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Macroeconomic adjustment and poverty in selected developed countries

By Christopher Pissarides

Abstract

This paper studies the effect of the business cycle on poverty, drawing evidence from the United States, Great Britain, Sweden and Australia. Many of the poor in those countries are outside the labour market and for those inside, transfers are a large part of income. But unemployment and wage reduction in recession still increase poverty. Major causes of poverty are unemployment in Great Britain and Australia and low wages in the United States. Similar relations are observed in Sweden but a vast transfer program has virtually eliminated poverty. This paper concludes with an examination of the policy options for combating the poverty caused by recession. A combination of unemployment insurance for a limited period followed by a job guarantee is the most effective policy towards unemployment. Poverty caused by low earnings can be dealt with by redistribution through the tax system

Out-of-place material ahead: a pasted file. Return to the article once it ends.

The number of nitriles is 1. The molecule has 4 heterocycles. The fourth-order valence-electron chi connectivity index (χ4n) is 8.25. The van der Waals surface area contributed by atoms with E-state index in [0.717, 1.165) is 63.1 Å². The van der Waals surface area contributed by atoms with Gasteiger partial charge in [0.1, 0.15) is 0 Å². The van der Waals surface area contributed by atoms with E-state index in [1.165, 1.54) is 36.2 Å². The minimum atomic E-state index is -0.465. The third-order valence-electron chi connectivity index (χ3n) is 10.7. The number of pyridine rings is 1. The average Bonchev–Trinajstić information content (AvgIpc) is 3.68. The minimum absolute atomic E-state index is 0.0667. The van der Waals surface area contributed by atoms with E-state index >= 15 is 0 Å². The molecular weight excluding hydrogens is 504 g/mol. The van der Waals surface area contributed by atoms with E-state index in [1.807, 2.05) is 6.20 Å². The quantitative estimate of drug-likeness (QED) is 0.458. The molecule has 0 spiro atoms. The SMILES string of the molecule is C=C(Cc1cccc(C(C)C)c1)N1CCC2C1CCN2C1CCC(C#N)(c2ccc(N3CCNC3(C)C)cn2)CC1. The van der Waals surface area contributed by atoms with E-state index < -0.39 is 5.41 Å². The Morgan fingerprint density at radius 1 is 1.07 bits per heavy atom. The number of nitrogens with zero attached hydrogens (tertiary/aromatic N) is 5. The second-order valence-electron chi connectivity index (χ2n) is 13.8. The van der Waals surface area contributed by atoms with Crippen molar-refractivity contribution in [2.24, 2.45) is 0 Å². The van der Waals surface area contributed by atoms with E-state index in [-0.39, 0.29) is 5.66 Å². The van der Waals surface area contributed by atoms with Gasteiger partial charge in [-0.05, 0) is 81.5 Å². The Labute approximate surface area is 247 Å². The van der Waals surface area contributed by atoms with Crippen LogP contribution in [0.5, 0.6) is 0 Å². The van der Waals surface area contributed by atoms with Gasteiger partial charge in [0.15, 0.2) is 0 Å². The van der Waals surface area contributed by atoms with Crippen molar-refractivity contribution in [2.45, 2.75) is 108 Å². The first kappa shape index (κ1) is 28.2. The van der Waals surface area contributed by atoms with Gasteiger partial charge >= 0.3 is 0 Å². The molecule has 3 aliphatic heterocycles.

Topics: HN Social history and conditions. Social problems. Social reform
Publisher: Centre for Economic Performance, London School of Economics and Political Science
Year: 1990
OAI identifier: oai:eprints.lse.ac.uk:2100
Provided by: LSE Research Online
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